Forrester Research: Dynamic Business Applications, SOA, Web 2.0

The Forrester IT Forum 2008 in Orlando has come and gone. It was a very informative event in difference to many others. I am not yet sure about the marketing value for a software vendor and what projects might come from it. Time will tell if the right people were there.

I went to listen to a number of sessions, spoke to a few participants and tried to connect with some more analysts. I could not get hold of Kyle McNabb, but after a phone tag game with Connie Moore she found me sitting there a bit forlorn. I had one key question for her: ‘How do you see the current rigid flowchart BPM model evolve, especially in the light of content and rules integration?”

Connie Moore’s answer suprised me: ‘I don’t believe in rigid process models.’ So we ended up discussing the Forrester concept of Dynamic Business Applications that focuses on ‘Design For People. Build For Change.’ I feel that DBA is very close to what we offer with the Papyrus Platform. She said that most BPM vendors are unhappy with Forrester’s segmentation of the BPM market into integration, document and human centric process management systems, but that at least gives businesses some way to understand what a system is good at. I can go along with that as much as I do not like the market segmentations myself. She said Papyrus could be rated as a document centric process system with our UTA process training and the Web 2.0 capabilities as clearly distinguishing factors to the others. Makes sense too. She said that we are not a typcial BPM system if we do not focus on flowcharting. I totally agree there. We once again created our own marketplace that we can not be compared in. That actually was a relief to me. On the other hand Papyrus is much better suited to adress process issues than your typical BPM product, mostly because of the powerful content, GUI and integration features. But how will we make that understood?

The other two very prominent subjects in Orlando were SOA and Web 2.0. IBM’s Sandy Carter offered her book ‘The New Language of Business – SOA and Web 2.0’ published by IBM Press(!). I did get a signed copy and read it on the flight back from Orlando to Frankfurt. Well, she has some good points in there but I think the title is misleading. There is no ‘language’ aspect to neither SOA nor Web 2.0 and it certainly is not a language that anyone involved in business will understand. That is the reason why Sandy clearly recommends that you need a strong partner (IBM obviously) to make it work. Sandy is clever enough not to use ‘agility’ but creates a new word ‘flex-pon-sive’ as a mix of flexible and responsive. In the end she offers nothing new or a true insight as to how to combine SOA and Web 2.0.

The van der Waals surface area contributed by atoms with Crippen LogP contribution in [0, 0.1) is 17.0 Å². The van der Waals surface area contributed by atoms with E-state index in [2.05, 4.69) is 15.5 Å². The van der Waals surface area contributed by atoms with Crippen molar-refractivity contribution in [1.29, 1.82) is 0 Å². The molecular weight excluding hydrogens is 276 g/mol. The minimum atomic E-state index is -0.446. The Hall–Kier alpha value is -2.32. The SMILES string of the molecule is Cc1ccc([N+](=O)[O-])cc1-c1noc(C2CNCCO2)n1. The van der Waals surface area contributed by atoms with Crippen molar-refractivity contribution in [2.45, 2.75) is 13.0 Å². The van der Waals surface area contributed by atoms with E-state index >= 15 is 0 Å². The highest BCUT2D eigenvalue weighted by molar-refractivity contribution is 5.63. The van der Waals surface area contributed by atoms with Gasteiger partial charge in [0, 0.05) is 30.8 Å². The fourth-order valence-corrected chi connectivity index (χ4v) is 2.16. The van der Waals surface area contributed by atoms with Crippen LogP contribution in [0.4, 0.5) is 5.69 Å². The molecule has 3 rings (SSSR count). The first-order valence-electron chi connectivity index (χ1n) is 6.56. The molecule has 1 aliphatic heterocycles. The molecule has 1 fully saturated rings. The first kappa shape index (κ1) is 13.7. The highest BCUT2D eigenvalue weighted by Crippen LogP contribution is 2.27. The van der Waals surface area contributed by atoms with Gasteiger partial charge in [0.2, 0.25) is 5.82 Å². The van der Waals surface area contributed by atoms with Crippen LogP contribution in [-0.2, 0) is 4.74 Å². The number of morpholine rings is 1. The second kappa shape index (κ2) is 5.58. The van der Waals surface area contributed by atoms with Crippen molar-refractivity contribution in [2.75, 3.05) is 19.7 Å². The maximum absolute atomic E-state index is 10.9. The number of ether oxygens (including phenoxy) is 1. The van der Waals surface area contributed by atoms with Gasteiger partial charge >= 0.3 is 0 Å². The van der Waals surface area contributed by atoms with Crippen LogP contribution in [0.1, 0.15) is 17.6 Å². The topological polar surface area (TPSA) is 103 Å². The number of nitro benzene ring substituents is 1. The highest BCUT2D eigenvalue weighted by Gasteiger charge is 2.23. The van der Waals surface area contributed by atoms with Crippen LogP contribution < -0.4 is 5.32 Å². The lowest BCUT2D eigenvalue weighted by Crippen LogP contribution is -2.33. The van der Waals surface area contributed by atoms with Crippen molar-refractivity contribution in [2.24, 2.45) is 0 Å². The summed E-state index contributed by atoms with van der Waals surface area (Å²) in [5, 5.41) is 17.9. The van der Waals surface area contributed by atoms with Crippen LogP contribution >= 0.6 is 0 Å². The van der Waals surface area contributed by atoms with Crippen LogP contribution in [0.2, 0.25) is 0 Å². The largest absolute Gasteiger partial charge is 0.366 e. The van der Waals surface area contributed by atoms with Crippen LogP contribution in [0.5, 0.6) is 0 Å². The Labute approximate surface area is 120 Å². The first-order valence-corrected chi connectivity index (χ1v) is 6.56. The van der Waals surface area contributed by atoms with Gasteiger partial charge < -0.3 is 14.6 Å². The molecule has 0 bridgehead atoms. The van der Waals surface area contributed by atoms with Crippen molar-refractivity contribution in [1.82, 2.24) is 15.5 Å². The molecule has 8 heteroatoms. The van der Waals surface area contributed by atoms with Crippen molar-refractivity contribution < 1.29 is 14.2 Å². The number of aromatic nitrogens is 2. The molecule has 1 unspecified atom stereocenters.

So we are back to the problem of a huge gap between what the business needs and how they can describe what it is. SOA and Web 2.0 in their current forms ARE NOT solutions that address that. They are technical concepts that may play a part in actually creating a total solution but require a huge manpower investment. One thing shocked me though. IBM had on their booth a big sign, claiming that they have 700 (yes, SEVEN HUNDRED) patents related to SOA. Which means that if YOU are involved in SOA today you are already infringing and liable to lawsuits. I am sure that Microsoft and Oracle have as least as many patents. Another reason why I think that SOA as a technology is DOA despite its good concepts. If I were you, I would stay away from SOA and do something for my users!

A related subject I had discussed with Forrester’s Mike Gilpin, namely ‘federated SOA’. As far as I understand it, it relates to the problem that businesses are unable to create a single SOA infrastructure and thus need to federate SOA interfaces. No surprise there. I had a similar discussion with Dr. Dorn of the Technical University Vienna who was the mentor for a study project into our User Trained Agent. He said that the main purpose of SOA was linking backend services together and not a single homogenous infrastructure.

Right! If SOA is not only about WebServices and not about a single homogenuous infrastructure (that should handle GUI and process) then SOA ends up being a very broad term for loosely coupled service interfaces. What a waste of time and money all the advertising and buzz is.

Dear business user: Do you know who is paying for all that? YOU ARE! Nearly 50% of most IT companies revenue go into ‘cost of sales’. You get nothing for that at all!

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